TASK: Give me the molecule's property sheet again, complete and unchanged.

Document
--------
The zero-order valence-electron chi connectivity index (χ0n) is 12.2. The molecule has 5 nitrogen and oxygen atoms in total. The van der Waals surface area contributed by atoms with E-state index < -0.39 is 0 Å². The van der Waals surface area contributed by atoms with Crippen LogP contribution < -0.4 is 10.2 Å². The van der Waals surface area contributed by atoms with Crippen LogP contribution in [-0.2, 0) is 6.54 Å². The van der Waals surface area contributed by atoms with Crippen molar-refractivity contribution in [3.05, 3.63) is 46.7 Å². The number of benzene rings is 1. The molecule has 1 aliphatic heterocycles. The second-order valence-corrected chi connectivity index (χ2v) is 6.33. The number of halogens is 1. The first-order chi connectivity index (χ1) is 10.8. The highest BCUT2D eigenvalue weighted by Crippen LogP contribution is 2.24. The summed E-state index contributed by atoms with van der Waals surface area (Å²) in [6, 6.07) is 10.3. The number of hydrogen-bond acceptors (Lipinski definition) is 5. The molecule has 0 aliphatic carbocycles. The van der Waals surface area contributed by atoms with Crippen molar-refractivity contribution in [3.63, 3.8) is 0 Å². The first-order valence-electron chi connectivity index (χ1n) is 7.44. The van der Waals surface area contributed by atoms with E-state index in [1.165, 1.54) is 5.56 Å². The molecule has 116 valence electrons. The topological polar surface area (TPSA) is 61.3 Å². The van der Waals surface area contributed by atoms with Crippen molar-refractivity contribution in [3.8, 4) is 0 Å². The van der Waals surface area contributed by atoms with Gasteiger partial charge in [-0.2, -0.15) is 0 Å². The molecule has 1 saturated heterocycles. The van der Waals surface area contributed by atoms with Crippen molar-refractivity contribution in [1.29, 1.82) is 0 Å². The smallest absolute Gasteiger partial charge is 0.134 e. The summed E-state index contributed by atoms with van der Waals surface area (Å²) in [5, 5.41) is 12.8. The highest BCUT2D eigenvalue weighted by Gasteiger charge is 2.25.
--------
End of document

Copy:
The zero-order valence-electron chi connectivity index (χ0n) is 12.2. The molecule has 5 nitrogen and oxygen atoms in total. The van der Waals surface area contributed by atoms with E-state index < -0.39 is 0 Å². The van der Waals surface area contributed by atoms with Crippen LogP contribution < -0.4 is 10.2 Å². The van der Waals surface area contributed by atoms with Crippen LogP contribution in [-0.2, 0) is 6.54 Å². The van der Waals surface area contributed by atoms with Crippen molar-refractivity contribution in [3.05, 3.63) is 46.7 Å². The number of benzene rings is 1. The molecule has 1 aliphatic heterocycles. The second-order valence-corrected chi connectivity index (χ2v) is 6.33. The number of halogens is 1. The first-order chi connectivity index (χ1) is 10.8. The highest BCUT2D eigenvalue weighted by Crippen LogP contribution is 2.24. The summed E-state index contributed by atoms with van der Waals surface area (Å²) in [6, 6.07) is 10.3. The number of hydrogen-bond acceptors (Lipinski definition) is 5. The molecule has 0 aliphatic carbocycles. The van der Waals surface area contributed by atoms with Crippen molar-refractivity contribution in [3.63, 3.8) is 0 Å². The first-order valence-electron chi connectivity index (χ1n) is 7.44. The van der Waals surface area contributed by atoms with E-state index in [1.165, 1.54) is 5.56 Å². The molecule has 116 valence electrons. The topological polar surface area (TPSA) is 61.3 Å². The van der Waals surface area contributed by atoms with Crippen molar-refractivity contribution in [3.8, 4) is 0 Å². The van der Waals surface area contributed by atoms with Gasteiger partial charge in [-0.2, -0.15) is 0 Å². The molecule has 1 saturated heterocycles. The van der Waals surface area contributed by atoms with Crippen molar-refractivity contribution in [1.29, 1.82) is 0 Å². The smallest absolute Gasteiger partial charge is 0.134 e. The summed E-state index contributed by atoms with van der Waals surface area (Å²) in [5, 5.41) is 12.8. The highest BCUT2D eigenvalue weighted by Gasteiger charge is 2.25.